A couple months back, we highlighted the inability of Indian Microfinance Institutions to accept deposits as a major roadblock to their growth and sustainability model. A litany of roadblocks stand in the way of passing the Micro Finance Institutions (Development and Regulation) Act, with deposit taking appearing to be a deal breaker.
With the RBI taking a hardline approach on their stance, methods of improving MFI profitability have begun to take an interesting turn.
While most efforts to date have been focused on increasing the revenue side of the profitability equation for MFIs in India, the lack of progress from a policy level is forcing the hands of MFIs to act in other ways. There have been recent calls for compensation levels to be checked, but more importantly, to reduce operational costs within MFIs.
In the absence of political and institutional support, MFIs must begin to look inward for areas to trim fat. While I do not believe this is the only action that must be taken to improve the financial outlook of these organizations, I do think it is one that has a major upside in terms of innovation and technology.
Operational costs need not only be addressed through compensation adjustments, however beneficial that may feel.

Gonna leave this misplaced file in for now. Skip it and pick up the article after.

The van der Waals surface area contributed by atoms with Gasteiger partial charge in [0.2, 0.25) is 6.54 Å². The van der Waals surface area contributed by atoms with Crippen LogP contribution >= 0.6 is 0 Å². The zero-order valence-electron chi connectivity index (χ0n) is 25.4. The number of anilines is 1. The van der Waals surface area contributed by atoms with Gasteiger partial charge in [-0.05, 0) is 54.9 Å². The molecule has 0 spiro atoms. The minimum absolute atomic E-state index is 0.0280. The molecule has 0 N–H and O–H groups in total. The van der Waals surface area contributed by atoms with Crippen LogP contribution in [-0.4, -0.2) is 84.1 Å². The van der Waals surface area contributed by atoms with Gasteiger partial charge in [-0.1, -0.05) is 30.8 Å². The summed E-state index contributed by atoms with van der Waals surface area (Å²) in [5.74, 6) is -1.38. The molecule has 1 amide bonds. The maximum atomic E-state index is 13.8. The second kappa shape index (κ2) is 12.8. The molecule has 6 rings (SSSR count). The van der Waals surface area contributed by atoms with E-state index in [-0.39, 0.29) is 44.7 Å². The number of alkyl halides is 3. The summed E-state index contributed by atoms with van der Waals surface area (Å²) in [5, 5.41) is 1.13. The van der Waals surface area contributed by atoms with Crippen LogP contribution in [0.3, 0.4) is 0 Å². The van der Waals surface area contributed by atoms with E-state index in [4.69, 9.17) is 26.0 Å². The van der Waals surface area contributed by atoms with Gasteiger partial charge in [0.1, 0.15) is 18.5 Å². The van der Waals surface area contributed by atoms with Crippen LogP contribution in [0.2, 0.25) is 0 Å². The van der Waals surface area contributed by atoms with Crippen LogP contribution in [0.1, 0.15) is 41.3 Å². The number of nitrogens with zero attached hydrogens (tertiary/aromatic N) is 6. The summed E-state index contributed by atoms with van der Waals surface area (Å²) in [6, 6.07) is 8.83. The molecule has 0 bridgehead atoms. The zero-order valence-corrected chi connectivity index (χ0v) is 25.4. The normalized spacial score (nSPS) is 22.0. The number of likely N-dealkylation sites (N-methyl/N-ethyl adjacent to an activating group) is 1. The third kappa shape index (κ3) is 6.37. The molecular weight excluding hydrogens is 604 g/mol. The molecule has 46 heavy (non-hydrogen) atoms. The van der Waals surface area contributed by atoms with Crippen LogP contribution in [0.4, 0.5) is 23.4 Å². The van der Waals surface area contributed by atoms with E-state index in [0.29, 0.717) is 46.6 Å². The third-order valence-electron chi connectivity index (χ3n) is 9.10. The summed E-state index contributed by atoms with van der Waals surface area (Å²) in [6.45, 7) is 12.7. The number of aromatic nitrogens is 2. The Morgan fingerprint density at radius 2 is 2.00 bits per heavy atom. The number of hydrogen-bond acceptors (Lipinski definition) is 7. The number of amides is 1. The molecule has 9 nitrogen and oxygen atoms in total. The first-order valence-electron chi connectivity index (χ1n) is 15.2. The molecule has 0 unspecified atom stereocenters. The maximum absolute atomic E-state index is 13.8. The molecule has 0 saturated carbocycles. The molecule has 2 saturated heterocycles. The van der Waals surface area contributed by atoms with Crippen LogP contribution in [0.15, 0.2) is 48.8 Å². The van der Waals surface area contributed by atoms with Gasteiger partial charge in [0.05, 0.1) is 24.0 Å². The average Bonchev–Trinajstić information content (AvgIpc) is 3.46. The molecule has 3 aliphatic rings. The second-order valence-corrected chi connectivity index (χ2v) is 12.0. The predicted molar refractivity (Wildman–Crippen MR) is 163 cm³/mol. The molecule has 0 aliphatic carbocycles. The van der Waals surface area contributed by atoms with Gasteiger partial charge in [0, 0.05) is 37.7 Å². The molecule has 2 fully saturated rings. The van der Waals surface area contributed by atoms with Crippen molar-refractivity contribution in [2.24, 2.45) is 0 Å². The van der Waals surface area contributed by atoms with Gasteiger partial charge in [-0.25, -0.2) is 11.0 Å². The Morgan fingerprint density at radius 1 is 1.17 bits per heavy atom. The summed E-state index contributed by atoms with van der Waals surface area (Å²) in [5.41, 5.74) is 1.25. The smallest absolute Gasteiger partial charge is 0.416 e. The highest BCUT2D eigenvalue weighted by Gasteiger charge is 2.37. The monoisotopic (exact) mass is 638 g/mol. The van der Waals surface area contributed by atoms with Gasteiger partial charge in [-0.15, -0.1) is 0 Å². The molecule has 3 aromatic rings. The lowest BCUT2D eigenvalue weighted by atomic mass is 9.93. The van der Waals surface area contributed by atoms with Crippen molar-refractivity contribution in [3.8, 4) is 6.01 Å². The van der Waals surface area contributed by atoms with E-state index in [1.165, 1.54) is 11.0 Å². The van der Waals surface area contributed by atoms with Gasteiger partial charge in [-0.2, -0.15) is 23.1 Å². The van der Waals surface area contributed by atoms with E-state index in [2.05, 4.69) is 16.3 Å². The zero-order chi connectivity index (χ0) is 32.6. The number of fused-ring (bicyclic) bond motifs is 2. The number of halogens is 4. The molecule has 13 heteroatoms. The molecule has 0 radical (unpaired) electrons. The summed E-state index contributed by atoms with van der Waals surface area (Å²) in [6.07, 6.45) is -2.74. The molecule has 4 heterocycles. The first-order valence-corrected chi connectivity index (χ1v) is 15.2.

For example, some MFIs in Lagos, Nigeria are combating fraud with new Point of Sale terminals designed to prevent loan officers from (mistakenly) entering in incorrect information into the logs. This product is aimed at not only reducing operational costs spent on combatting fraud, but also providing the sense of security among potential borrowers that might do its part to attract more business.
The adoption of mobile money is another application of technology that has benefits on both sides of the table. By reducing transaction overhead costs, mobile money has the potential to save MFIs on a consistent basis. Yet, mobile money provides another benefit that could help generate revenue through the convenience factor – something that borrowers value.
Technological innovation can and should be applied at the Bottom of the Pyramid, and microfinance is not exempt. How can technology continue to enhance the solutions provided at the BoP? There seems to be an interesting market here.